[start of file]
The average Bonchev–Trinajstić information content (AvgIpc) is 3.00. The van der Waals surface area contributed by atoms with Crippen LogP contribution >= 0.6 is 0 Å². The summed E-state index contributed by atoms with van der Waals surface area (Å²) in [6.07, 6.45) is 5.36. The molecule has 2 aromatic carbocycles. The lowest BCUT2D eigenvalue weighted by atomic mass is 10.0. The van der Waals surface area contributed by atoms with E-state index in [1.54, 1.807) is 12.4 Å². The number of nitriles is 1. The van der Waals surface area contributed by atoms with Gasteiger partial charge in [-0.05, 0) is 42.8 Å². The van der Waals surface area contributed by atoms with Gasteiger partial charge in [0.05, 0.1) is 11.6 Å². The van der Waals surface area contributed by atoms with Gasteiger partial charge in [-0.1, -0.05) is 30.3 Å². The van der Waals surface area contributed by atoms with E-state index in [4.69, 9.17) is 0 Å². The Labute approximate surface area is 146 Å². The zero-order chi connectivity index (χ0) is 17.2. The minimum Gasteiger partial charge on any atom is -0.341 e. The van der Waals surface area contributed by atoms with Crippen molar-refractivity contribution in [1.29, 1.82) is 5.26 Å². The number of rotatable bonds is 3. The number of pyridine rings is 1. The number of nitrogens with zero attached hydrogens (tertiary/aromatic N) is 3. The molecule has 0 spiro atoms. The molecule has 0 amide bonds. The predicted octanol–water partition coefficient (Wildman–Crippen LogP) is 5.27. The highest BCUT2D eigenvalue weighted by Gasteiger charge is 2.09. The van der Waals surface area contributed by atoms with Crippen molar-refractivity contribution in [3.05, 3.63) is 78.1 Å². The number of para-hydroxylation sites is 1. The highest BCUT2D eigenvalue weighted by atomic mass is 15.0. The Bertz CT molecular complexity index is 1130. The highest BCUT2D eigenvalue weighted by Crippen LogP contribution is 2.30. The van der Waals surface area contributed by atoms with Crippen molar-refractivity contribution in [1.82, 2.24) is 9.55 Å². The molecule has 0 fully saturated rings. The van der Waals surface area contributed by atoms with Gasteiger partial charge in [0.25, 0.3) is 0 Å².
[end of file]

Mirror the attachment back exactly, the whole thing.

The average Bonchev–Trinajstić information content (AvgIpc) is 3.00. The van der Waals surface area contributed by atoms with Crippen LogP contribution >= 0.6 is 0 Å². The summed E-state index contributed by atoms with van der Waals surface area (Å²) in [6.07, 6.45) is 5.36. The molecule has 2 aromatic carbocycles. The lowest BCUT2D eigenvalue weighted by atomic mass is 10.0. The van der Waals surface area contributed by atoms with E-state index in [1.54, 1.807) is 12.4 Å². The number of nitriles is 1. The van der Waals surface area contributed by atoms with Gasteiger partial charge in [-0.05, 0) is 42.8 Å². The van der Waals surface area contributed by atoms with Gasteiger partial charge in [0.05, 0.1) is 11.6 Å². The van der Waals surface area contributed by atoms with Gasteiger partial charge in [-0.1, -0.05) is 30.3 Å². The van der Waals surface area contributed by atoms with E-state index in [4.69, 9.17) is 0 Å². The Labute approximate surface area is 146 Å². The zero-order chi connectivity index (χ0) is 17.2. The minimum Gasteiger partial charge on any atom is -0.341 e. The van der Waals surface area contributed by atoms with Crippen molar-refractivity contribution in [1.29, 1.82) is 5.26 Å². The number of rotatable bonds is 3. The number of pyridine rings is 1. The number of nitrogens with zero attached hydrogens (tertiary/aromatic N) is 3. The molecule has 0 spiro atoms. The molecule has 0 amide bonds. The predicted octanol–water partition coefficient (Wildman–Crippen LogP) is 5.27. The highest BCUT2D eigenvalue weighted by Gasteiger charge is 2.09. The van der Waals surface area contributed by atoms with Crippen molar-refractivity contribution in [3.05, 3.63) is 78.1 Å². The number of para-hydroxylation sites is 1. The highest BCUT2D eigenvalue weighted by atomic mass is 15.0. The Bertz CT molecular complexity index is 1130. The highest BCUT2D eigenvalue weighted by Crippen LogP contribution is 2.30. The van der Waals surface area contributed by atoms with Crippen molar-refractivity contribution in [1.82, 2.24) is 9.55 Å². The molecule has 0 fully saturated rings. The van der Waals surface area contributed by atoms with Gasteiger partial charge in [0.25, 0.3) is 0 Å².